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Get Past the Jitters & Use Apps in Speech Preparation

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The big blue bug bit the big black bear and the big blue bug drew blood,’ It gets your tongue flying. It lifts your energy.
- Kent Alexander, actor and theatre coach

On the surface, it seems oxymoronic. Isn’t speaking to a live audience kind of the opposite of watching videos on your phone? Yet preparing and rehearsing is a fundamental part of the process. Step up to the podium unprepared and no custom teleprompter premium feature can help. “You need to know how your voice and body resonates and, yes, your phone can help with that,” says actor and theater coach Kent Alexander, who directs his students and clients to YouTube for research.

As Alexander’s acting career merged with his work in higher education, and he found himself teaching undergraduates who were training to be teachers, ministers, and attorneys, he integrated the techniques for training them with his techniques of training aspiring actors.

“Look at (President Barack) Obama’s lit speech for the Democratic Convention,” he would tell them. For that, YouTube is indispensable. He urges his students to study award show speech body language.“The value of watching video clips is in the questions you ask yourself while watching,” he explains. Questions included “did he make eye contact?” and “what happened to this person’s hands?” Alexander also suggested the TED app for watching TED talks. “Many of which are 18 minutes max and represent a wide range of public speaking skills and abilities.”

In addition, Alexander recommends beginning rehearsals with a tongue twister like, “‘the big blue bug bit the big black bear and the big blue bug drew blood’’ because “it gets your tongue flying. It lifts your energy.” Alexander also asks his students to journal their process so they can see their valuable insights and breakthroughs.

Asking, ‘What do I Want?’

Tim McCracken, head of Acting at the Denver Center for the Performing Arts Education & Community Engagement, encourages his speech students, who range from CEOs and attorneys to doctors preparing medical presentations, to “just allow yourself to take a breath after each point you’re making and seeing what that does for you.”

So instead of recommending apps, McCracken tells his students to take that breath after each point because “it’s a great rehearsal technique. It’s one of many different things we might employ in a coaching session. Allowing breath and allowing it to be present in your work.”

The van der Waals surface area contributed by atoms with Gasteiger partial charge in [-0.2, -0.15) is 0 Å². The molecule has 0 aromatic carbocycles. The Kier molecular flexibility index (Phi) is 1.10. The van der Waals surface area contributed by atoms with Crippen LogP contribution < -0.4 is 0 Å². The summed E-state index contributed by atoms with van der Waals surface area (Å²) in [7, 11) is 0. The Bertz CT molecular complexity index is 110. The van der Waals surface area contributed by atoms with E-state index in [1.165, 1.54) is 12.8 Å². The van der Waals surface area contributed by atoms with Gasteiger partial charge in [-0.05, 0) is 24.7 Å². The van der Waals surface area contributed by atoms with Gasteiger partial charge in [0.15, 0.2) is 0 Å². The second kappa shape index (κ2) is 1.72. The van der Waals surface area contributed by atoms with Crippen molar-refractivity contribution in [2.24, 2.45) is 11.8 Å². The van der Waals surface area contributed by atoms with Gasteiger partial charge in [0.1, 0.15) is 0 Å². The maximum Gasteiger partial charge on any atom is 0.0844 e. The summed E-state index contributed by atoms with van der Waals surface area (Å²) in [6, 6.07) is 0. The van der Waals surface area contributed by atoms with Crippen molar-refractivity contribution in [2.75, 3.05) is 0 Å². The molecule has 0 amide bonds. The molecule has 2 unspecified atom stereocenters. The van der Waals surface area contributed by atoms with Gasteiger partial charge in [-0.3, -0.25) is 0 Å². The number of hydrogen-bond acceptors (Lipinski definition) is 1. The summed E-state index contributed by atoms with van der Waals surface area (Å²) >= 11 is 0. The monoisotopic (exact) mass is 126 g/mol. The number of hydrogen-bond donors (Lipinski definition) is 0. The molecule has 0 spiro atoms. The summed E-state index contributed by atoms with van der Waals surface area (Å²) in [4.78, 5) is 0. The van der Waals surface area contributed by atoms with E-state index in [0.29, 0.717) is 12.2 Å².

He also recommends asking the question “what do I want? What is my character’s objective? This is “the driving element through a play,” says McCracken, “in the same way when you’re thinking about a public speaking opportunity, you need to be thinking, ‘what do I want?’ This is a question people can reflect upon in the context of their public speaking opportunity.”

The Room Where it Happens

Alexander cautions his students that they need to thoroughly consider how to address an audience.

“Did they open up with a story? There are certain formats people use. What if you open with a joke that’s 50 years old to a millennial crowd or if it’s racist or sexist? You need to be aware of how what you say lands with your audience,’’ he said. Thinking about how jokes will resonate and factoring in the audience’s cultural, socio-economic and age demographic is also part of the process.


If your speech includes a slide presentation, ask yourself can you read the slides from the back of the room? If it’s just a speech, you have nothing to worry about but if your talk includes a slide presentation, Adam Bryant’s How to Speak in Public article in the New York Times has great suggestions on image and formatting considerations.

Bryant’s article also provides easy to overlook tips like, “don’t read your slides out loud for your audience. Let them read the text while you provide some commentary or further insight about the idea.” It’s important to note that when preparing the slides and bullets, remember to “not present the whole list at once because people will read ahead. Build your slides so each new slide adds another bullet point to the growing list.”

Advice from Toastmasters World Champion of Public Speaking

Aaron Beverly, 2019 Toastmasters World Champion of Public Speaking, concurs that note-taking is important by recommending the Evernote app which he uses for notetaking and documentation. He also uses an app called Speechy to transcribe his talks into text which, he says, expedites his writing process.

“Personally, I find that nothing beats the simple voice recorder on your phone. I listen to my speeches and will correct my speeches based off of what I hear. At the same time, I internalize my speech like I would my favorite song,” says Beverly.

Finally, he reminds anyone working on preparing a speech to keep in mind that “technology is a tool and not a crutch. If you find that you're becoming too dependent, take a step back and remember the fundamentals.” 

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Get Past the Jitters & Use Apps in Speech Preparation



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